Like everything else in Bundelkhand, the political scenario here is a muddy-grey, slow-moving cesspool. It’s a land borne in and of strife, vindictiveness, struggle; a land that has pushed a certain resilience of being – an urge to test boundaries, create new ones.
Those who are compelled to do something beyond the scope of their circumstances, to question the cards they’ve been dealt with in life, hence become thrilling case studies in human spirit and sheer ambition.
And if you happenstance, belong to a traditionally oppressed community, then the ways of this world will ensure that they either break you or make you.
Much like Daddu Prasad.
Originally from Banda, Daddu considers Chitrakoot his karmabhoomi”, the place where, it is believed, Rama spent his years of exile, along with Sita and Lakshman many aeons ago.
Charting his career in rajneeti through this karmabhoomi has been a long, winding journey for Daddu – it is, after all, a treacherous terrain, the navigating of which requires special skills and powers. Or staying power, if you will.
Born into poverty in a household identified as Dalit – official records would read ‘Sub-caste: Chamaar’ – Daddu spent his entire childhood and coming of age years embodying the true meaning of ‘difference’ and ‘prejudice’. His father, Buddhua Prasad, worked as a bonded labourer, while Daddu nursed dreams of studying to become an engineer. Fighting against restrictions and rules citing aukaat, Daddu spent precious time and energy struggling to find his toehold in a cynical society that on the one hand, celebrates Gandhi’s theories and lauds Ambedkar as a great icon, and on the other, finds ever new ways of discriminating against and exploiting marginalised communities.
No wonder then that your lens never develops black or white.
Just an ever-expanding spectrum of grey.
Daddu finally earned a diploma and casting studies aside, set his eyes and heart on a calling more charged with life and that something we all desperately scout for: Purpose.
He found it in the churn of the Dalit movement in UP: a movement greatly inspired by Ambedkar, arguably the first political figure to bring his articulation of caste to bear on the politics of the era. Path-breaking work, the reigns of which were picked up, at least in the populist imagination, by Kanshi Ram, who started out as a social activist and reformer and went on to form one of the largest national political parties in India, the Bahujan Samaj Party.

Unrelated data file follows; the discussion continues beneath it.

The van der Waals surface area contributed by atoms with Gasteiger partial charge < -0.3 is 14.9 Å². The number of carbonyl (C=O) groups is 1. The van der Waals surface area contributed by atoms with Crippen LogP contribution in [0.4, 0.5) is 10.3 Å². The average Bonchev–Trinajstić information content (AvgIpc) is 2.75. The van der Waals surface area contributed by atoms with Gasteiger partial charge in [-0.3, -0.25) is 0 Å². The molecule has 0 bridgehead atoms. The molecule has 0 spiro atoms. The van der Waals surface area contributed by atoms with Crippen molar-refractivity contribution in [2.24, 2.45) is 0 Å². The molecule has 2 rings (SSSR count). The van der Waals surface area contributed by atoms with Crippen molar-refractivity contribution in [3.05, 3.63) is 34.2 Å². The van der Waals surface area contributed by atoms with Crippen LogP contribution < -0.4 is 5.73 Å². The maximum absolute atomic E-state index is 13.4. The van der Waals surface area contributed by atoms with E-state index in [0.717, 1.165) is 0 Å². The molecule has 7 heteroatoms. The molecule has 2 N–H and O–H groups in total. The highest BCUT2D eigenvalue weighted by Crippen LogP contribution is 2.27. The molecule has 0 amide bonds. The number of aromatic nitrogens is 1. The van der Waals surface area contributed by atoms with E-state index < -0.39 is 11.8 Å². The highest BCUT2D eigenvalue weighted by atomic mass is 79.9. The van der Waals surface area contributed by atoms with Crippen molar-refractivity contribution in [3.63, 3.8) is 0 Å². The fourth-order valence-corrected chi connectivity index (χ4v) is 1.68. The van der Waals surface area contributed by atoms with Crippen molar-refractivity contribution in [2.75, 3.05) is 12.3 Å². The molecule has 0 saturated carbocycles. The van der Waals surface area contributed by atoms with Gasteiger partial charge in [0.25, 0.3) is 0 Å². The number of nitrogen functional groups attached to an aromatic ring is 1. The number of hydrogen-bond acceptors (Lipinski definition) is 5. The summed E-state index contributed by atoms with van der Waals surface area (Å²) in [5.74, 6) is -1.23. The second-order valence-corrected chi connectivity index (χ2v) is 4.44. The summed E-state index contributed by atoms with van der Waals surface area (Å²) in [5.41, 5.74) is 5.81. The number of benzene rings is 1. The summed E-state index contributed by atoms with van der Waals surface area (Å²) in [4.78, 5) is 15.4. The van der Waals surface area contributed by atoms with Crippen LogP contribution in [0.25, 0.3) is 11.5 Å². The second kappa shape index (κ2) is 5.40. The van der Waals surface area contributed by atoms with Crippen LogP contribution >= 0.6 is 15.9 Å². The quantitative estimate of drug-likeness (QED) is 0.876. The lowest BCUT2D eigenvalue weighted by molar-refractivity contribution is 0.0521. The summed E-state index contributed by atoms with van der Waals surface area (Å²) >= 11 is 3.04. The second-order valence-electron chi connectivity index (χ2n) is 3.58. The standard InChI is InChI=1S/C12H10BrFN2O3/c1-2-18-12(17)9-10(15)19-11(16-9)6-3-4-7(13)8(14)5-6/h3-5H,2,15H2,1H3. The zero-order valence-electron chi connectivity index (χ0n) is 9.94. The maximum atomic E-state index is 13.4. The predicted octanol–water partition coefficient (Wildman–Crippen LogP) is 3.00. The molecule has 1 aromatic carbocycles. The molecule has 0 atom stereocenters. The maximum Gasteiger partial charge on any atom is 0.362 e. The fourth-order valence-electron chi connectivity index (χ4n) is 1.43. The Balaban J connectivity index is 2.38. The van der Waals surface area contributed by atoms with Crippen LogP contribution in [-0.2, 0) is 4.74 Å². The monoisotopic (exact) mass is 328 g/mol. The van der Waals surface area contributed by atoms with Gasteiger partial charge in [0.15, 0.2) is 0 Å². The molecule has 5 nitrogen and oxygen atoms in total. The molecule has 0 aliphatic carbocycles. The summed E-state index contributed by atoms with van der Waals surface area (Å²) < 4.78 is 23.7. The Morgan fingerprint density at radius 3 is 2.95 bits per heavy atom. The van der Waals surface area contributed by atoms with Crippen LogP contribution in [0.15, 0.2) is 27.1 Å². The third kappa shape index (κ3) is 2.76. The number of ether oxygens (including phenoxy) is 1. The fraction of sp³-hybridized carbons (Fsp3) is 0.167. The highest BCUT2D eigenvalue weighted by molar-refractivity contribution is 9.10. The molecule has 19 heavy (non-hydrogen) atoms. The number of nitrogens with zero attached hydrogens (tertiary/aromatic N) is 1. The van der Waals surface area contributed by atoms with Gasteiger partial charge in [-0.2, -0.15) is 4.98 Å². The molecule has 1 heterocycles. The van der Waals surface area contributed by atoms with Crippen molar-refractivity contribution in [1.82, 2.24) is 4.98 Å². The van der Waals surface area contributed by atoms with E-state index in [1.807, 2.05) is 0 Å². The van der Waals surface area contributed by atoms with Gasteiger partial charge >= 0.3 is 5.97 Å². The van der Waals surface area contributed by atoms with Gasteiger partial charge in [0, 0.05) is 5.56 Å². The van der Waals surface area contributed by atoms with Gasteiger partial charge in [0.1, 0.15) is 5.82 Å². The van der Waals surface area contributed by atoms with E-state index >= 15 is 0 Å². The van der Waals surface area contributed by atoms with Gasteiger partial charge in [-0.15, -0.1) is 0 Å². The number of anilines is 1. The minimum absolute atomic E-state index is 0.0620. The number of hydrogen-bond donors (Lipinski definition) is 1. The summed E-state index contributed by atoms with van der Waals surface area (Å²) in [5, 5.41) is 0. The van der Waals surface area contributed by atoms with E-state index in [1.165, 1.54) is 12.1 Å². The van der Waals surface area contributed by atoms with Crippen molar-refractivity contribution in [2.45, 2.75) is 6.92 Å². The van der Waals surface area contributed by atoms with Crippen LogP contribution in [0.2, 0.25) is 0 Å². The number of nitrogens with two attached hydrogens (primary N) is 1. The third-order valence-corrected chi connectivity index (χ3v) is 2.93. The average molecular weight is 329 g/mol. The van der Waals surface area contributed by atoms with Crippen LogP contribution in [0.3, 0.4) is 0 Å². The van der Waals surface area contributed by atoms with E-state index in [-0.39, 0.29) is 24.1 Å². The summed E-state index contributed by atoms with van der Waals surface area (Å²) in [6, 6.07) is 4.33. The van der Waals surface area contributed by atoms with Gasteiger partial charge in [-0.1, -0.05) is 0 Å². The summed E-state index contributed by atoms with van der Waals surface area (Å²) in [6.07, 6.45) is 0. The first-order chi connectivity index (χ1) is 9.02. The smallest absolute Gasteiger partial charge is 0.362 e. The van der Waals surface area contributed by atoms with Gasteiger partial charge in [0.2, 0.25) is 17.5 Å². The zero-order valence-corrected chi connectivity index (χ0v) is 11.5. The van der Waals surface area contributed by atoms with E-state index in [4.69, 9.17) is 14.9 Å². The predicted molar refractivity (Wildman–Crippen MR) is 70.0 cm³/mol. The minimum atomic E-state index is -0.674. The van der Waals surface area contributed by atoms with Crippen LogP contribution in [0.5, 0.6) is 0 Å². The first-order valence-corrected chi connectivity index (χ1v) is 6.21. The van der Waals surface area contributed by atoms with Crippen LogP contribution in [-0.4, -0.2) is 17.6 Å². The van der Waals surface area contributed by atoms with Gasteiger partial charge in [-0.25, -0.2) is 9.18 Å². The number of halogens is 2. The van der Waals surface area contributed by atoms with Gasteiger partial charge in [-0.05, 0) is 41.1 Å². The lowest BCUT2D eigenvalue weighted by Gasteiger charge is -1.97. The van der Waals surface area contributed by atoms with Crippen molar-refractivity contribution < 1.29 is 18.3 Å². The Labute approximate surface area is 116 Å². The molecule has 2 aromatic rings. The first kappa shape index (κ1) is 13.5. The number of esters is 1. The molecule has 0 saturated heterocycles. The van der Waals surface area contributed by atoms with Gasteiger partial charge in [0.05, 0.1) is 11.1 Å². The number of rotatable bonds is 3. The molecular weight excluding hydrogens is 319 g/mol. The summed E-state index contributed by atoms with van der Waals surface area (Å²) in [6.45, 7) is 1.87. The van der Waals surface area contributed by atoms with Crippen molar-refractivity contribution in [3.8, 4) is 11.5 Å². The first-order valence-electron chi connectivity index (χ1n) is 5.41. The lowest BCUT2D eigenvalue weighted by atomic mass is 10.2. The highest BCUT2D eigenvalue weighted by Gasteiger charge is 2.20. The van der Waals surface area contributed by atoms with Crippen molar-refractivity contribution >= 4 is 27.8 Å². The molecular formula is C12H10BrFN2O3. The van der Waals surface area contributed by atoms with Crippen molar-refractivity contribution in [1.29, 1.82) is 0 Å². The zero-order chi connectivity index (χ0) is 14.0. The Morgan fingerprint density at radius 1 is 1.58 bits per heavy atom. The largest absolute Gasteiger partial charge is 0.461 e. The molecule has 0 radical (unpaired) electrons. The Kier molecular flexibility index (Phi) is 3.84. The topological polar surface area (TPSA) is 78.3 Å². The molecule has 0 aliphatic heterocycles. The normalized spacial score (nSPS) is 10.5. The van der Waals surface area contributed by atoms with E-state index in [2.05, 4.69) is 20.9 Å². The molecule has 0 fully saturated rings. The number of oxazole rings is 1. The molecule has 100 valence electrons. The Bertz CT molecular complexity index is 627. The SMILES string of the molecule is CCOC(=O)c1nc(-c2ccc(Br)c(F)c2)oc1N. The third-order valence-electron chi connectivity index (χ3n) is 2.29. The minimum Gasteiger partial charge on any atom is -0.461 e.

This is a big part of Daddu’s politics, appeal and indeed, being. Speaking with Daddu in his Chitrakoot residence today, he often cites the influence of both Kanshi Ram and Ambedkar on his life, specifically the distance of Dalits and Adivasis of India from education/knowledge, land, white collar jobs or political stature as the reason for their continuing oppression. Mesmerised by Kanshi Ram, Daddu converted to the BSP way of life when he joined the party in 1993 officially and was the BSP MLA thrice. He even went on to serve as a minister in Mayawati’s cabinet from 2007 to 2012 – though his equation with UP’s feted-yet-notorious ex-Chief Minister (another study in grey, but for another time) went sour soon after. Amidst accusations flying every-which-way including Daddu’s strong declamations about Mayawati’s ‘compromises’, including “selling seat tickets” at a going price of a crore, Daddu was expelled from the BSP in 2015. It’s plain to see there’s no love lost between them even today when he describes, in great detail, the “devious” ways in which Kanshi Ram was placed under house arrest when he fell severely ill and had to be hospitalised.
But, speaking of devious political coups, keep in mind, this is the land of infernal stories which bend your understanding of human nature, or for that matter, politics, quite out of shape.
Daddu, along with his PA Angad Singh, were accused of rape in 2012 by a woman who went onto deliver the child that she alleged was conceived in the assault. The case unfolded in a series of ugly episodes, the highlights of which include DNA paternity tests, the woman declaring she had also been forced to drink poison, and Singh coming forward to claim the child as his own. It all ended, as it is often wont to in a region where crime and punishment are all relative, slippery terms, in an anti-climax of sorts. The woman withdrew all charges and absolved Daddu of any criminal activities. Daddu, meanwhile, took the mighty step of floating his own political party, alluding to salvation in its very name – the Bahujan Mukti Party. “It runs on the grand values of Ambedkar and Kanshi Ram,” he says in all seriousness today, emphasizing on the work that he has done, as the founder of the party, along with his party workers.
Today, at 49, Daddu has no illusions about the price of striking out indie in the political landscape of a state on the verge of one of the biggest elections the country’s ever seen. Just as he’s supremely aware of what it means to play the class and caste game in India. “Anyone and everyone who’s is comfortable in, or who benefits from the status quo will never advocate for change in that system. It can only be someone from an oppressed community who can even think about being a harbinger of change.”
He also distances himself from what he calls Brahmanical forms of messaging, like the hoardings or mass media we commonly see, when he says, “All these forms of campaigning are upper-caste means. Television is an organ of the hegemony in this country, it is owned by the industrialists of this country and is biased. My kind of media is ‘mouth-media’ – it works on word of mouth alone,” and then, “Winning or losing doesn’t particularly mean much to me as of now. What is important is the work.”
It’s an overcast evening in Chitrakoot as we step out – but we know grey skies rule this karmabhoomi. It’s a land where WYSIWYG has zero currency, and that’s just how the world goes round.